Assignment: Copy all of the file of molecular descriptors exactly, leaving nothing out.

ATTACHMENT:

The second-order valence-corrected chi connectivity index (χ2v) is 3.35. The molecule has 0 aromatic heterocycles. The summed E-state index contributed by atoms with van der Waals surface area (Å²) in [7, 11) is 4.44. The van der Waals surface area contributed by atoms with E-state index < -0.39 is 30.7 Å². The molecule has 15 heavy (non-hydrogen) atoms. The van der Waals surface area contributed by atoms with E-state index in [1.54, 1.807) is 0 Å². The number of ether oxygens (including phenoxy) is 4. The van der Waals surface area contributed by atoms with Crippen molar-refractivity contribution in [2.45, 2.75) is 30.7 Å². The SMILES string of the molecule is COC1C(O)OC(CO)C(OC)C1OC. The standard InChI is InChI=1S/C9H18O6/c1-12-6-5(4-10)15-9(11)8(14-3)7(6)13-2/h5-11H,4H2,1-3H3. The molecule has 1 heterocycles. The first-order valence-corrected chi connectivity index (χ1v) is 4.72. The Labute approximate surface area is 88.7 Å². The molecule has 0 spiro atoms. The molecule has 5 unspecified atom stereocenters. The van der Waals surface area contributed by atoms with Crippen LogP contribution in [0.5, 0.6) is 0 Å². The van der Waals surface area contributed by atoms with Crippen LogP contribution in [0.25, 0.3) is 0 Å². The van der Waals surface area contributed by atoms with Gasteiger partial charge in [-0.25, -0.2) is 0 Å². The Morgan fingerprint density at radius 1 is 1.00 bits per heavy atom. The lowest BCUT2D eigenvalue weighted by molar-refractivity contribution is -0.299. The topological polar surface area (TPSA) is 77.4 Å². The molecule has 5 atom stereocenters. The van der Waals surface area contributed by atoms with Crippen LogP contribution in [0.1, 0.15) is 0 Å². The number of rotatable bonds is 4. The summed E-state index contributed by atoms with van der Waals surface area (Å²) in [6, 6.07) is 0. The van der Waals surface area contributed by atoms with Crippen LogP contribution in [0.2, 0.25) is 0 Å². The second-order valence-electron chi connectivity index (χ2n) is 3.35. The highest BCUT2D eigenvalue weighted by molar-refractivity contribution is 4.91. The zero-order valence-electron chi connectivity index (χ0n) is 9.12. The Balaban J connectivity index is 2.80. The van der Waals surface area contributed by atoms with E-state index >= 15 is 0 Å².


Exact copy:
The second-order valence-corrected chi connectivity index (χ2v) is 3.35. The molecule has 0 aromatic heterocycles. The summed E-state index contributed by atoms with van der Waals surface area (Å²) in [7, 11) is 4.44. The van der Waals surface area contributed by atoms with E-state index < -0.39 is 30.7 Å². The molecule has 15 heavy (non-hydrogen) atoms. The van der Waals surface area contributed by atoms with E-state index in [1.54, 1.807) is 0 Å². The number of ether oxygens (including phenoxy) is 4. The van der Waals surface area contributed by atoms with Crippen molar-refractivity contribution in [2.45, 2.75) is 30.7 Å². The SMILES string of the molecule is COC1C(O)OC(CO)C(OC)C1OC. The standard InChI is InChI=1S/C9H18O6/c1-12-6-5(4-10)15-9(11)8(14-3)7(6)13-2/h5-11H,4H2,1-3H3. The molecule has 1 heterocycles. The first-order valence-corrected chi connectivity index (χ1v) is 4.72. The Labute approximate surface area is 88.7 Å². The molecule has 0 spiro atoms. The molecule has 5 unspecified atom stereocenters. The van der Waals surface area contributed by atoms with Crippen LogP contribution in [0.5, 0.6) is 0 Å². The van der Waals surface area contributed by atoms with Crippen LogP contribution in [0.25, 0.3) is 0 Å². The van der Waals surface area contributed by atoms with Gasteiger partial charge in [-0.25, -0.2) is 0 Å². The Morgan fingerprint density at radius 1 is 1.00 bits per heavy atom. The lowest BCUT2D eigenvalue weighted by molar-refractivity contribution is -0.299. The topological polar surface area (TPSA) is 77.4 Å². The molecule has 5 atom stereocenters. The van der Waals surface area contributed by atoms with Crippen LogP contribution in [0.1, 0.15) is 0 Å². The number of rotatable bonds is 4. The summed E-state index contributed by atoms with van der Waals surface area (Å²) in [6, 6.07) is 0. The van der Waals surface area contributed by atoms with Crippen LogP contribution in [0.2, 0.25) is 0 Å². The second-order valence-electron chi connectivity index (χ2n) is 3.35. The highest BCUT2D eigenvalue weighted by molar-refractivity contribution is 4.91. The zero-order valence-electron chi connectivity index (χ0n) is 9.12. The Balaban J connectivity index is 2.80. The van der Waals surface area contributed by atoms with E-state index >= 15 is 0 Å².